6 ways you can use your spare time to make a difference and feel good about yourself in the process

·5-min read
Credit: Getty
Credit: Getty

In association with American Express

The past couple of years have led many of us to re-evaluate our lives and our priorities. While learning to focus on ourselves is becoming increasingly important, so too is the understanding that we can improve our mental wellbeing by helping others.

“The pandemic forced many of us to look into our lives and our situations, so a lot of people now are coming out and thinking, ‘OK how can I give back to my community?’” says Hattie MacAndrews, confidence and mindset coach.

“Giving some of your time, energy or money, that’s easing into a new sense of community, one that not only feels very safe and secure but is around people who are probably all feeling the same as you and all wanting to do something for the greater good of others. It’s about forming that new sense of coming together.”

Not sure where to start? Here are six ways you can use your spare time to make a difference and add value to your life as well as someone else’s.

Credit: Getty
Credit: Getty

Think about what motivates you

Too often, we do things because we think we’re supposed to. We say yes to loaning someone money we might not have or take on an extra work project because we feel that makes us look better to our bosses.

Recognising what you value and what makes you tick is a key first step in determining what you can do to make a difference in someone else’s life - one that will leave you feeling more fulfilled when it comes to your own.

Credit: Getty
Credit: Getty

Help in your community - however big or small

You can’t do everything, much as you’d like to, so focusing your efforts on the community you’re a part of can be a helpful starting point.

Now, your community can be as small or big as you want it to be. Helping someone out might involve spending time with the neighbour up the road, volunteering for school fundraisers or giving back to your weekend sports team or choir.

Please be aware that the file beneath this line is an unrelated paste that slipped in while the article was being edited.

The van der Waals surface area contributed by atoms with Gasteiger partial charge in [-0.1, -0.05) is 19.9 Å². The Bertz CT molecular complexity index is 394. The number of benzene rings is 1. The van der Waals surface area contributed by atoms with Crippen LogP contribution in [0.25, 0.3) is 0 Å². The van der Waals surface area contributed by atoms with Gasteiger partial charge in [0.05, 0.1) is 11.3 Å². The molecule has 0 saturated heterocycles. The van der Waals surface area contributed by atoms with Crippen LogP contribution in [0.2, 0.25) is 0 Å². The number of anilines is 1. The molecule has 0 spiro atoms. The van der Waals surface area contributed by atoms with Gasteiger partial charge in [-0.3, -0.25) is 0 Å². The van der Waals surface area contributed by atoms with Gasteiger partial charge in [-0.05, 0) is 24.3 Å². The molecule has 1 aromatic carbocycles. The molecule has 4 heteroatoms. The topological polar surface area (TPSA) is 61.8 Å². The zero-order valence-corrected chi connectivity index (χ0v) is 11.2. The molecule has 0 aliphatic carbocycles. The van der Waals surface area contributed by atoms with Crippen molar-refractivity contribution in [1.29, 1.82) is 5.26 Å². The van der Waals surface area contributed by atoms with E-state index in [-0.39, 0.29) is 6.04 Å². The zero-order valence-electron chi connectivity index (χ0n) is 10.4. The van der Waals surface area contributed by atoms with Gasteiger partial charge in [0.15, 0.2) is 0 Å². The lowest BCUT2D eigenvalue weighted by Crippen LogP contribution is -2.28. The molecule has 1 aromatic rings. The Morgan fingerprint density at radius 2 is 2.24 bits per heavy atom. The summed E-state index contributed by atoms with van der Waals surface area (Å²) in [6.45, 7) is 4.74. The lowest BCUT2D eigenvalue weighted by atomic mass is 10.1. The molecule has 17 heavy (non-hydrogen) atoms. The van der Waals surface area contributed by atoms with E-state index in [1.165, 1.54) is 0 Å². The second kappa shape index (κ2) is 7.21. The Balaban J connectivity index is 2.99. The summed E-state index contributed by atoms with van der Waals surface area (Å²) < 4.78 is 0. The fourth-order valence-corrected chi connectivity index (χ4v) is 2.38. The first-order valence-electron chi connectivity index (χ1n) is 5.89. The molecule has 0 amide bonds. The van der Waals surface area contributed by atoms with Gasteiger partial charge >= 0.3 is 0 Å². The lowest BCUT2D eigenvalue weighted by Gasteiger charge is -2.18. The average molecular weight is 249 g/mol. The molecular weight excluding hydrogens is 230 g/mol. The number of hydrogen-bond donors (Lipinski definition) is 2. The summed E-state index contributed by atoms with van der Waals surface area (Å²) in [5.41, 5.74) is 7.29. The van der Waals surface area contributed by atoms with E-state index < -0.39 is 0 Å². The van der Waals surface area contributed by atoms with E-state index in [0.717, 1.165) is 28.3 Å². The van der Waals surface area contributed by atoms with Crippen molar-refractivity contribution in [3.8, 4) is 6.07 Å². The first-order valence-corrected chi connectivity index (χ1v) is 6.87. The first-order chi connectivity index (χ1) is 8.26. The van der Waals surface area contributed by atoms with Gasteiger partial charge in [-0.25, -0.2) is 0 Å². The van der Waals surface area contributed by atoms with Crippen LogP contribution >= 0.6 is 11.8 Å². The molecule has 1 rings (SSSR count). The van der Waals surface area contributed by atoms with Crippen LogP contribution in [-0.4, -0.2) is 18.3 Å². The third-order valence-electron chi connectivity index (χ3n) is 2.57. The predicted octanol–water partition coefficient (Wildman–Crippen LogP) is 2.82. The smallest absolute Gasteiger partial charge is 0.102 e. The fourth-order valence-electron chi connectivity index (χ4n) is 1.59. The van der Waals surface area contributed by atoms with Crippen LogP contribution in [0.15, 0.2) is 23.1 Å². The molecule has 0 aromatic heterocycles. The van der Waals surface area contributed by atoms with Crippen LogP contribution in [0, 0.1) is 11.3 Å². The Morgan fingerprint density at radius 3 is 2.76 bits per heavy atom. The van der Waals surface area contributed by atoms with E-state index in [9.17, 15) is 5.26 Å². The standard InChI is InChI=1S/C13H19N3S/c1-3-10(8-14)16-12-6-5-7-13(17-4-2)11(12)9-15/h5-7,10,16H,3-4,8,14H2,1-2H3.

Your community can reflect the city you’re a part of or the place you came from, but one key thing to remember is that what your community looks like now may not be what it did 20 months ago. Your priorities may have shifted to hyper-focus on one small group of people… or they could have widened more globally thanks to technology.

Credit: Getty
Credit: Getty

Confront the loneliness

Engaging with a community not only helps others but is also important for our own well-being. Being lonely looks like different things to different people - and your sense of what makes you feel fulfilled emotionally may have shifted throughout these past 20 months, so it could take a bit of time to figure out.

“Whatever it is, it’s about starting to look for ways that make you feel satisfied with that sense of community and being around others,” says MacAndrews.

Credit: Getty
Credit: Getty

Use your skill sets - and the time you have

Adding value for others might not always involve directly interacting with lots of people. In fact, that might be the last thing you want to do if you’re feeling socially overwhelmed. That doesn’t mean you can’t help out in other ways. If there’s a particular organisation or charity you want to work with, use your skills in marketing, admin or communication to give back, assuming you have some spare time, advises MacAndrews. At this stage, that might also mean helping an organisation remotely rather than face-to-face.

If you’re time-poor and too busy with work and other commitments to take on a voluntary side project, you can still help others out easily by clicking a link and making a donation to a charity of your choice or one a close friend is supporting.

Credit: Getty
Credit: Getty

Try something new

Reading. Painting. Learning a new musical instrument. Discovering a sport you love. Many of us have had the opportunity to discover personal enrichment through hobbies in recent months, which have yielded numerous benefits, potentially helping with stress relief and confidence. As you re-evaluate how you want to live your life in this new normal, you may want to consider what you enjoyed doing in your free time before the pandemic, and what’s changed.

“It’s about trying to take what element you enjoyed and bringing it into your life today and easing yourself back in,” explains MacAndrews. Finding a hobby you like can help you discover fulfilment in other aspects of your life besides career and relationships, as well as introducing you to new people and communities.

Credit: Getty
Credit: Getty

Don’t worry about planning it all out

The temptation to have it “all figured out” (even when it comes to our self-care and how we give to others), can be overwhelming at times. Sometimes, we get so wrapped up in what the end goal is that we struggle to get started at all. This can be so powerful that it happens even when we’re trying to rest (see: revenge bedtime procrastination, where people delay sleep to try to accomplish everything they didn’t have time for in the day).

Don’t view helping others as another stressor on your busy to-do list. You don’t need to have every Saturday booked up for the next several months to show your commitment to a cause; an impromptu visit to a friend in need can be just as beneficial as something you’ve planned for weeks. If you need to focus on yourself before you can give back to others, that’s OK, too.

Our goal is to create a safe and engaging place for users to connect over interests and passions. In order to improve our community experience, we are temporarily suspending article commenting